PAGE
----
Complete resection of multiple metastases

Kidney cancer. Principles and practice. Second edition. Primo N. Lara, Jr. Eric Jonasch (Editors). Springer International Publishing (2015)


Complete resection of multiple metastases can be defined as either a resection performed simultaneously at one or more sites or as repeat metastasectomy of asynchronous recurrences after first resection.

The latter reflects a more benign course of the disease. It is therefore not surprising that repeat metastasectomy can result in exceptionally long survival lasting more than 10 years in selected individuals [135, 153]. In a series of 141 patients with complete resection of solitary metastases, 5-year survival rates after complete resection of second and third metastases were not different compared with initial metastasectomy (46 and 44%, respectively, vs 43% 5-year OS rates; p = nonsignificant) [64]. This is in line with an early retrospective study in which repeat metastasectomy led to longer survival when compared to nonsurgical treatment of recurrence after first metastasectomy [40].

Table 11.2. Five-year survival rates after complete resection of solitary or oligometastasis for various sites

__Kidney Cancer_ Principles and Practice-Springer International Publishing (2015) T 11.2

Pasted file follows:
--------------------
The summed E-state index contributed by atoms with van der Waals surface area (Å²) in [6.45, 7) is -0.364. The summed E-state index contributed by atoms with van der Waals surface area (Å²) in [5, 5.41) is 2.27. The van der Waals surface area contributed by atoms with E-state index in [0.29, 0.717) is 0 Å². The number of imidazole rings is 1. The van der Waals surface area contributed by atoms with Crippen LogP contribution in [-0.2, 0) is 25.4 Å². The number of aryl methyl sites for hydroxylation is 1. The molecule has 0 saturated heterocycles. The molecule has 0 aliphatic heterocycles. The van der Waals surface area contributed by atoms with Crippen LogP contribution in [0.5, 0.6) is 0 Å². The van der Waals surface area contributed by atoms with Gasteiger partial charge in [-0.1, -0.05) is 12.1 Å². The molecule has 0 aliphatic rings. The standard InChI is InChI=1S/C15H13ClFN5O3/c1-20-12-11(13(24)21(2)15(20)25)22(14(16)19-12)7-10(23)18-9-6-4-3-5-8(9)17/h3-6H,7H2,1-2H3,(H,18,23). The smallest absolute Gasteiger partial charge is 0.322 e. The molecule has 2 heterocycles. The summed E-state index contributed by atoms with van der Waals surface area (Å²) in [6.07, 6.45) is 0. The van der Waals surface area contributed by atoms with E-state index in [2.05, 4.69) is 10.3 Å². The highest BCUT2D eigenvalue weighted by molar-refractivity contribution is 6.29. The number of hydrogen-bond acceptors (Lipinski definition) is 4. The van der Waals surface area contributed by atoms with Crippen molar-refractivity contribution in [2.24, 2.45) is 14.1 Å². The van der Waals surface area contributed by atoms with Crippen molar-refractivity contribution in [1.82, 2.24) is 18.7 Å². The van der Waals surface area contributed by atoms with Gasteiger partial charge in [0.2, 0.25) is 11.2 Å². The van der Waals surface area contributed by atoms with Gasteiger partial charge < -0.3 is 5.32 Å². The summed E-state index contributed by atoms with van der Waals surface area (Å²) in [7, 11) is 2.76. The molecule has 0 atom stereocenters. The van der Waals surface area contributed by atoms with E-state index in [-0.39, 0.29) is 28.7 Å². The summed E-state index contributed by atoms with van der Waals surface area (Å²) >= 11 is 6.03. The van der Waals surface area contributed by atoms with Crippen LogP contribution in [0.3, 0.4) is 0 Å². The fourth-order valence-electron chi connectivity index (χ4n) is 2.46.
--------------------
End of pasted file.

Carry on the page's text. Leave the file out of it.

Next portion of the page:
Survival of patients who underwent complete metastasectomy for multiple synchronous RCC metastases at one or more sites has recently been analyzed for a larger series [2]. Of 887 patients with metastatic RCC, 125 patients were identified who underwent complete surgical resection of multiple metastases (2–>3 metastases). Multiple metastases in the lungs as single site were removed in 39.2%, but 52% had resection at two or more sites including the lungs, bone, visceral organs, and other locations. Patients with complete metastasectomy restricted to the lungs had a 5-year survival rate of 73% versus 19% for those who did not undergo complete resection. Likewise, patients with multiple non-lung-only metastases had a 5-year survival rate of 32.5% with complete resection versus 12.4% without. Controlling for ECOG performance status and disease burden those without complete resection had a nearly threefold increased risk of death from RCC. A previous study from the same institution reported on a scoring algorithm to predict cancer-specific survival for patients with clear cell metastatic RCC [73]. Complete resection of multiple metastases was associated with a 50% decrease in the risk of death on multivariate analysis. Conversely, others reported that patients with metastatic RCC to only one organ site fared significantly better than patients who had evidence of disease in multiple organs (Han et al. [41]). Because of the retrospective, nonrandomized setting of these studies, it cannot be ruled out that multiple metastasectomy benefited patients who would have had a favorable course of disease regardless of surgical intervention. Careful selection of patients with multiple RCC metastases should be made according to general prognostic factors (Tables 11.1 and 11.2).


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